medicine AfricaIn all, LMM attended to 1,800 patients for five days and held evening church services. “It really pushed home that the theme of the Bible is love,” Myer said.

Medically, the doctors couldn’t do much to help Salome. Her pain was in her heart from the stillborn child. So Myer gave her emotional support.

Africa Medical Missions

As they left the clinic Friday to tour a bit, the patients were cheering and singing songs of praise.

Then she remembered a prophetic word her boyfriend had received before coming to Africa. Someone had told him, “You need to say the word ‘Life’ to somebody over there.” It was time to say the word.

We don’t know yet if Salome is pregnant again.

Africa Medical Mission: ‘I really wanted to be like Jesus’

Arti Cedillo | Africa Medical Missions

Arti made friends with his guitar.

Yes, he called himself “a Satanist” when he was a punk kid rebellious towards his parents’ Christianity. Yes, he beat up kids and got kicked out of schools. Yes, he played hard rock with — um — not the best lyrics.

But when he faced a truly demon-possessed person, it was different. Arti, who turned his life over the Lord years ago and was now serving in Tanzania on the Lighthouse Medical Missions, freaked out when the lady he prayed for started behaving erratically.

Africa Medical Missions

The crowd waiting a turn to see a doctor.

After the first day of assisting doctors at the clinic in Mwanza, Arti requested permission to set up a prayer station and pray for all the patients after doctor visits. “I really wanted to be like Jesus and lay hands on the sick and see them recover,” he said.

That done, he was engaged in praying for a lady with back and leg pain. When he asked her to forgive all who had harmed her, she grew eerily silent. Then she started getting aggressive.

Tanzania Medical Missions | AfricaArti knew what he had to do (expel the demon in Jesus’ name), but he got scared. “I’ve never performed an exorcism before,” he said.

When it was done, he led her to get her pills. But he watched his back, lest she become aggressive again. His buddy, Johnny Huerta, didn’t seem to have the same fears. He went over to her and gave her a hug.

“I was more afraid she would jump on me, and he was more concerned to let her know that she was loved,” Arti reflected.

Lighthouse Medical Missions

Santa Monica pediatrician, Dr. Bob Hamilton, who founded and leads Lighthouse Medical Missions, in Tanzania in Spring 2015.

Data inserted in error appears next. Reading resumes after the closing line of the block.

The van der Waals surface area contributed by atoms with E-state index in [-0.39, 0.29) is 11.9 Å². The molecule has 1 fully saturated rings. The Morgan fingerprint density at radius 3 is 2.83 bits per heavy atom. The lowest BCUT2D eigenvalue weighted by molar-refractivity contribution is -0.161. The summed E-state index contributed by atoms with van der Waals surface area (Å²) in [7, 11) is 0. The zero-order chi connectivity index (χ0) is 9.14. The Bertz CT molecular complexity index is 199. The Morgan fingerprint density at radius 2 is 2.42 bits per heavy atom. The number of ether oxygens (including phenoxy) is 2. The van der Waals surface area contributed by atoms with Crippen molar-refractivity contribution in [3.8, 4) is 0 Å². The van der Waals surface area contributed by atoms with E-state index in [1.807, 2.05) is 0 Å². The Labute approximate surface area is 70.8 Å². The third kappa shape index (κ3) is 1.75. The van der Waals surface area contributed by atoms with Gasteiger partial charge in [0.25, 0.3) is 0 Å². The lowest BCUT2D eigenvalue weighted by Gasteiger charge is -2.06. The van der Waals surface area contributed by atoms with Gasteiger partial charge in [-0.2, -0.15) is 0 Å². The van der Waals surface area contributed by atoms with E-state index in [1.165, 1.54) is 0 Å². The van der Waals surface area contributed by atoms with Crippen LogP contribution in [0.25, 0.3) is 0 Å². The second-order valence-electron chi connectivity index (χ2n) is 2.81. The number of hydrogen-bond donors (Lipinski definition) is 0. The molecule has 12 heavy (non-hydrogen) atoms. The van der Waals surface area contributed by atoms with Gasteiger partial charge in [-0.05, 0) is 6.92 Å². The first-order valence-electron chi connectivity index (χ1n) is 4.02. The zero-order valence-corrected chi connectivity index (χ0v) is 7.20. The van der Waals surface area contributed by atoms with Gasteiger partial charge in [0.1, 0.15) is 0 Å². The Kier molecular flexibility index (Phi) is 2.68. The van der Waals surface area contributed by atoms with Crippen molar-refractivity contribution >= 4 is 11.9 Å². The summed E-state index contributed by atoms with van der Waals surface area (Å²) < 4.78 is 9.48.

Arti turned his life over to the Lord in the Lighthouse Christian Academy in Santa Monica, which is part of the same church that indirectly oversees Lighthouse Medical Missions.

The lady showed up at church that night. She raised her hand at the altar call to receive Jesus. She testified that the pain in her back and legs was gone.

“She came possessed and oppressed with pain,” Arti marveled. “She got delivered and saved. Then she had no pain. God is so good.”

Arti saw the supernatural on the “natural mission” of dispensing medicine. He also saw how to become more like Jesus and minister compassion.

Marathoning doctor raises funds for African medical missions

hamilton marathonAt the sprightly age of 61 years old, Santa Monica pediatrician Bob Hamilton is running the L.A. Marathon this month – and he’s subjecting himself to this grueling pain just to raise funds for medical missions in Africa.

“You just do it,” Hamilton said. “You have to keep moving or you become inert. It’s an opportunity to further the cause.”

Then, with a mere 10 days to recover, he’s leading his 23rd group of doctors, nurses and other volunteers into the most desolate corners of the earth. Twenty-two brave souls are heading to Mwanza, Tanzania, March 25 – Apirl 6 where they’ll diagnose patients and hand out free meds, toys and reading glasses.

At his age most doctors are thinking only about visiting the golf course, but Hamilton shows no signs of slowing. His Lighthouse Medical Missions has become a regular contributor to health in West Africa. A container of food and supplies recently arrived there from Hamilton and crew.

Read the rest of the article here. This is my article that originally posted in the Santa Monica Patch. Dr. Bob goes to my church.